Upon entering the BIOS screen the first option should be "standard CMOS setup" this is what you want, it should already be highlighted so press return/enter and you will be taken to the CMOS screen. The CMOS is the place where you will set up the basic data for your computer to start correctly. You can start at the top with the date and time. It may be correct already but if not set this by using the arrow keys to move and Pg up and Pg down to modify the highlighted item. You set the correct time this way as well.
Below that will be 4 selections that say,
The first column shows each of the 4 available IDE device's on 2 IDE channels, Primary and secondary. The device which you selected as Primary master (should be your hard disk or fastest hard disk if you have more than one). If you are using Hard disks with jumpers on the back be sure they are set to the correct setting (master/slave) most disks come ready set to master.
If you are using a SATA hard drive you will have to follow a few steps in order for the BIOS to recognise your disk (If your motherboard also has IDE ports available). Firstly you will need to go into the integrated peripherals menu and disable the onboard IDE channels. Then set the SATA DMA transfer to enabled. Finally enter the onboard Device menu and enable the SATA channels that your SATA hard drives are connected to. If these steps are not followed then either the BIOS won't recognise your disk or the Windows installation will fail. Of course you should boot and see first as some motherboards will be set up to use SATA by default and no changes will be necessary.
You can set the BIOS as shown above to automatically detect the hard disks each time you boot up so it will detect all the setting for you. However if your not planning on changing your hard disks then its probably a good idea to set this option to "user" this option will scan for the current disk in that position and set the columns for you. If however you should change your hard disk on that IDE channel then you have to set the CMOS up again or you will experience errors.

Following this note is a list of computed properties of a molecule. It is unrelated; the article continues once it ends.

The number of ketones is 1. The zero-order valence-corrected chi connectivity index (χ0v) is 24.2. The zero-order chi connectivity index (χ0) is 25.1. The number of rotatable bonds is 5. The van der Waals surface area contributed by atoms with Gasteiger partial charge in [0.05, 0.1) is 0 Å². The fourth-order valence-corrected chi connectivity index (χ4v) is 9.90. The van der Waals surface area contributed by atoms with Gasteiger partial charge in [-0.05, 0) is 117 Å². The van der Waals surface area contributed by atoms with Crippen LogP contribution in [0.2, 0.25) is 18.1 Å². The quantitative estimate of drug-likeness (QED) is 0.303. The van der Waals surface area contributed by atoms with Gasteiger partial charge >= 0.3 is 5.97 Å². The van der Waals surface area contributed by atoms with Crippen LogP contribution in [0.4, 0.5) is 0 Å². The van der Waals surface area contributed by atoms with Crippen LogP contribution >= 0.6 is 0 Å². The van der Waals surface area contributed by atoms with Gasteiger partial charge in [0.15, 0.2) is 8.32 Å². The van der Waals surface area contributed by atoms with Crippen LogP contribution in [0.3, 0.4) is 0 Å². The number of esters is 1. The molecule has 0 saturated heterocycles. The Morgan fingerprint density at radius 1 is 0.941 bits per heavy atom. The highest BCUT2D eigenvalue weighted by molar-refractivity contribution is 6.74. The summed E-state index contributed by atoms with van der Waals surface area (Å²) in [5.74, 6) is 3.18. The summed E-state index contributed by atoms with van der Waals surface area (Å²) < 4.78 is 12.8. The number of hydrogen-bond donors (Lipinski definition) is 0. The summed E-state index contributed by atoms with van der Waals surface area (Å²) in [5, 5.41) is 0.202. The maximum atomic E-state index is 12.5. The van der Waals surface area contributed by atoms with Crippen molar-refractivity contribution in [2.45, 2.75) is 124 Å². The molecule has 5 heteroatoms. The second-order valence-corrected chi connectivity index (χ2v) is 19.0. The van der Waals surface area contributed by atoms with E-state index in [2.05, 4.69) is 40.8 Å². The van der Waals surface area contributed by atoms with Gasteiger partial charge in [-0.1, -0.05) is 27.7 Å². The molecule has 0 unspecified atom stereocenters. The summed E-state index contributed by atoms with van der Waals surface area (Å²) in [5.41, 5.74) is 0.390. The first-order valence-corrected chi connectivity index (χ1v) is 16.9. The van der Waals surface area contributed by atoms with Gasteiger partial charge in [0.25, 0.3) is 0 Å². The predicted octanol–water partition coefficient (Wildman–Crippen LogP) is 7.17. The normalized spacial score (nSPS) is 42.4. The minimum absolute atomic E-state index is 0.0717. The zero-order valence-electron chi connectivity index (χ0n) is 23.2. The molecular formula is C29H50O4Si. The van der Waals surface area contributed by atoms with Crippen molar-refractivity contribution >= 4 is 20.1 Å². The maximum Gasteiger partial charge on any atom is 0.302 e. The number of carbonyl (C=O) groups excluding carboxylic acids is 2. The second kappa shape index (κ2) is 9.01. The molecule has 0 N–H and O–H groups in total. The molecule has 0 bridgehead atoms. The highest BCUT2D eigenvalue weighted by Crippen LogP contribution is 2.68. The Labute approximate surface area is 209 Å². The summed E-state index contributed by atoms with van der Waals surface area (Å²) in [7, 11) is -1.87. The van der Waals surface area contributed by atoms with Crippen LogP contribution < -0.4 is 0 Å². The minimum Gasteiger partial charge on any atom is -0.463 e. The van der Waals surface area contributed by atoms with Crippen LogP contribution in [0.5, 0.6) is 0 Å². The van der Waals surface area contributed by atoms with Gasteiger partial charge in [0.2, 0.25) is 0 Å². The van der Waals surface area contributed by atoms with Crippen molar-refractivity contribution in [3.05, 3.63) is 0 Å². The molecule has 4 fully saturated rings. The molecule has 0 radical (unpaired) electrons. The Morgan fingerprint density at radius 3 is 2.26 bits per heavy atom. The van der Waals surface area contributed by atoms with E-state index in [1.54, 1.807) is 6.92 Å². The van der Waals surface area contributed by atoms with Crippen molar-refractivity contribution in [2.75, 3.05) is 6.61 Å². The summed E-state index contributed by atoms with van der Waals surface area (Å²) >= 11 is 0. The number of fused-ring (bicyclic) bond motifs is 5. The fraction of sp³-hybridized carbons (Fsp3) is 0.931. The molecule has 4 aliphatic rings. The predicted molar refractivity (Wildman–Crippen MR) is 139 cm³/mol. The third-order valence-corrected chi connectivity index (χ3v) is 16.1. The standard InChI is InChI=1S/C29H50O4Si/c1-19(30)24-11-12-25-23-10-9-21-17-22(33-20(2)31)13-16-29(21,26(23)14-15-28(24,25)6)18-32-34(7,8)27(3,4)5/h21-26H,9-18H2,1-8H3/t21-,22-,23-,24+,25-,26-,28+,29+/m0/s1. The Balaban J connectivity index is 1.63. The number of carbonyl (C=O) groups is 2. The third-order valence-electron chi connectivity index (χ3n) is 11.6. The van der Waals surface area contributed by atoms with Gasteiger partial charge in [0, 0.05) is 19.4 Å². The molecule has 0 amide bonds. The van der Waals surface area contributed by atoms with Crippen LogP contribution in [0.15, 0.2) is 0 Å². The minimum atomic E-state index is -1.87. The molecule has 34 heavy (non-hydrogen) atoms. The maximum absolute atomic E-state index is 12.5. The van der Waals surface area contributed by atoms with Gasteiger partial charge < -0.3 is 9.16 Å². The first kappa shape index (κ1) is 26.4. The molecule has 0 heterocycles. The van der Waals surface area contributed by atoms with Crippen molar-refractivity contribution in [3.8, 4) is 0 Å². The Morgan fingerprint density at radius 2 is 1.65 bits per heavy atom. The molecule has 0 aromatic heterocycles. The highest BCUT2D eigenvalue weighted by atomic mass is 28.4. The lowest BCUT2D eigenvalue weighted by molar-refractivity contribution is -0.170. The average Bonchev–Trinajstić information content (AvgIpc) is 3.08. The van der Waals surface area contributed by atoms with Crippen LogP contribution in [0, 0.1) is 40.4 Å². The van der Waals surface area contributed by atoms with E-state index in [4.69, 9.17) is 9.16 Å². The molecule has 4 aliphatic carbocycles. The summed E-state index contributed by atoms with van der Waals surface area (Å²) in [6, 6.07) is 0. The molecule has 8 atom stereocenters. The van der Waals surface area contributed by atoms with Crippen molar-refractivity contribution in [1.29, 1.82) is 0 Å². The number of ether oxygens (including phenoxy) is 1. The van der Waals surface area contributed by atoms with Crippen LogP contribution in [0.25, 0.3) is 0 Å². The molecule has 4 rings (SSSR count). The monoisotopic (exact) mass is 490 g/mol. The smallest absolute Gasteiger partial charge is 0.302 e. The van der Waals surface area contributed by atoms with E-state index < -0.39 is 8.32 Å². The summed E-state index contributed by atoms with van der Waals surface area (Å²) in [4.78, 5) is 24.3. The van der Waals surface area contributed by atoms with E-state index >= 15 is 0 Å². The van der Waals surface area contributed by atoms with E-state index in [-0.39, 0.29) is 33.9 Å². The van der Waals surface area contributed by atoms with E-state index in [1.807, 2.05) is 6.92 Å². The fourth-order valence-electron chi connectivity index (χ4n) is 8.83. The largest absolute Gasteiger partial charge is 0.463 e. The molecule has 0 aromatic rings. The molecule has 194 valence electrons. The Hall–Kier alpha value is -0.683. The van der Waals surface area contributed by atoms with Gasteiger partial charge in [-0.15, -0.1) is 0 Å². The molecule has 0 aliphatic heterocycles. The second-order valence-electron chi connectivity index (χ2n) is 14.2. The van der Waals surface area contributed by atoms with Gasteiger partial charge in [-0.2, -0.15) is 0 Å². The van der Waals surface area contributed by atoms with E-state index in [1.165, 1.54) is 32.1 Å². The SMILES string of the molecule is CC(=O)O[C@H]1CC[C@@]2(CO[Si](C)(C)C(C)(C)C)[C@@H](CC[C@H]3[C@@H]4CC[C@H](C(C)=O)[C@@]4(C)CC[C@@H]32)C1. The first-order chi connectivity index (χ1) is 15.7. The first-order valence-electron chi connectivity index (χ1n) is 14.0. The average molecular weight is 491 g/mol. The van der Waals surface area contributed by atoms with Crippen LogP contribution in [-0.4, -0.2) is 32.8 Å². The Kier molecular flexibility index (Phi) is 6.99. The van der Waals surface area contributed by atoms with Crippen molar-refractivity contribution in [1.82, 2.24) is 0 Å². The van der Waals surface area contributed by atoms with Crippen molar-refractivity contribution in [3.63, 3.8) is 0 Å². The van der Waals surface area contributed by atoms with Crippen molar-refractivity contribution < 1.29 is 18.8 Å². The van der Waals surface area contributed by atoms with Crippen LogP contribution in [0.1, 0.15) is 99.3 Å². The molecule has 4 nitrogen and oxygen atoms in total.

With CD drives and DVD drives I always leave mine on Auto. You can set this to CD-ROM then select your own mode - normally mode 4. Again make sure your CD Drive is set the master/slave accordingly. It will either be connected to the slave of the primary channel, on the same cable as the hard disk or have its own cable and so should be set as the master of the secondary channel. As long as you are aware that if you have 2 devices on the same channel one has to be set as master and one as slave. It is always a good idea to set the fastest component on each channel as the master, as both components have a maximum speed of the master component. e.g.. if you have 2 hard disks one ATA-100 and one ATA 66 then the ATA - 100 drive should be the master as it can transfer data faster. Having the ATA - 66 drive as master will mean that the ATA- 100 drive could only transfer data at 66 Mb/s.
Below this is the Floppy drive configuration, Just set this to the type of floppy drive you have, probably 1.44M , 3.5 in. If you have another floppy drive set this in floppy drive B, if not then leave this option as not installed.
There may be a virus protection option in this screen, if so then its best to leave it disabled until your computer has been setup as sometimes it causes errors when setting up windows and you don't want to waste anymore time at that point. When windows has been installed it should be OK to turn this feature back on again. If you are worried about Virus' though I recommend that you get a software virus protector from a reputable company which can scan the boot sector as well as every where else.
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